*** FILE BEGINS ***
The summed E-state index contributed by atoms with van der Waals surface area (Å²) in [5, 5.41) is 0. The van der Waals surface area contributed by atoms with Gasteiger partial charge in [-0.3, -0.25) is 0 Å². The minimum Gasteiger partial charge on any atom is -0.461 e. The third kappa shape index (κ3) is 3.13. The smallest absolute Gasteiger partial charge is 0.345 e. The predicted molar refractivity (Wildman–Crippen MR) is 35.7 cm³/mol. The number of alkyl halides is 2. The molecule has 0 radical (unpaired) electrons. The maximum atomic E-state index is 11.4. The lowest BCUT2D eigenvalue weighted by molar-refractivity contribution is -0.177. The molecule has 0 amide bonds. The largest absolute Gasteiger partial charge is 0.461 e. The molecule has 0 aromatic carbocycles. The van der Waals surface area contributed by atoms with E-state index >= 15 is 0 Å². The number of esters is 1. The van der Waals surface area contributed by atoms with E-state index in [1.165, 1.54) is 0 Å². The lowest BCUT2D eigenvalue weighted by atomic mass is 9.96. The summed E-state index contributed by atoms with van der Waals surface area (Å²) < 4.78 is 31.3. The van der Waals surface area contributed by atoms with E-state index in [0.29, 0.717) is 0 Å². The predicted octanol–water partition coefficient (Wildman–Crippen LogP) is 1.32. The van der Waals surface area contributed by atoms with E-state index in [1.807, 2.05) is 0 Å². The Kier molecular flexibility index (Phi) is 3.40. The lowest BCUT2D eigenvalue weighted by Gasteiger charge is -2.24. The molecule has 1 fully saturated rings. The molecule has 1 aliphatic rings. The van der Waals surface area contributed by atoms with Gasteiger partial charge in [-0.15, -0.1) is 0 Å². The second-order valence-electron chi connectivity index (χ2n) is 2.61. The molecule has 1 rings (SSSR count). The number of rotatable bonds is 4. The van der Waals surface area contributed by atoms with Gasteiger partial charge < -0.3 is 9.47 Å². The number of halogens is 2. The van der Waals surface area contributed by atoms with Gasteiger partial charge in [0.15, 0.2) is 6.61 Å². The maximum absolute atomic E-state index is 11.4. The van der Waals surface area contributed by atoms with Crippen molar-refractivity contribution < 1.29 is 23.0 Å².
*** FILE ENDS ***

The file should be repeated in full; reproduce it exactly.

The summed E-state index contributed by atoms with van der Waals surface area (Å²) in [5, 5.41) is 0. The van der Waals surface area contributed by atoms with Gasteiger partial charge in [-0.3, -0.25) is 0 Å². The minimum Gasteiger partial charge on any atom is -0.461 e. The third kappa shape index (κ3) is 3.13. The smallest absolute Gasteiger partial charge is 0.345 e. The predicted molar refractivity (Wildman–Crippen MR) is 35.7 cm³/mol. The number of alkyl halides is 2. The molecule has 0 radical (unpaired) electrons. The maximum atomic E-state index is 11.4. The lowest BCUT2D eigenvalue weighted by molar-refractivity contribution is -0.177. The molecule has 0 amide bonds. The largest absolute Gasteiger partial charge is 0.461 e. The molecule has 0 aromatic carbocycles. The van der Waals surface area contributed by atoms with E-state index >= 15 is 0 Å². The number of esters is 1. The van der Waals surface area contributed by atoms with E-state index in [1.165, 1.54) is 0 Å². The lowest BCUT2D eigenvalue weighted by atomic mass is 9.96. The summed E-state index contributed by atoms with van der Waals surface area (Å²) < 4.78 is 31.3. The van der Waals surface area contributed by atoms with E-state index in [0.29, 0.717) is 0 Å². The predicted octanol–water partition coefficient (Wildman–Crippen LogP) is 1.32. The van der Waals surface area contributed by atoms with E-state index in [1.807, 2.05) is 0 Å². The Kier molecular flexibility index (Phi) is 3.40. The lowest BCUT2D eigenvalue weighted by Gasteiger charge is -2.24. The molecule has 1 fully saturated rings. The molecule has 1 aliphatic rings. The van der Waals surface area contributed by atoms with Gasteiger partial charge in [-0.15, -0.1) is 0 Å². The second-order valence-electron chi connectivity index (χ2n) is 2.61. The molecule has 1 rings (SSSR count). The number of rotatable bonds is 4. The van der Waals surface area contributed by atoms with Gasteiger partial charge < -0.3 is 9.47 Å². The number of halogens is 2. The van der Waals surface area contributed by atoms with Gasteiger partial charge in [0.15, 0.2) is 6.61 Å². The maximum absolute atomic E-state index is 11.4. The van der Waals surface area contributed by atoms with Crippen molar-refractivity contribution < 1.29 is 23.0 Å².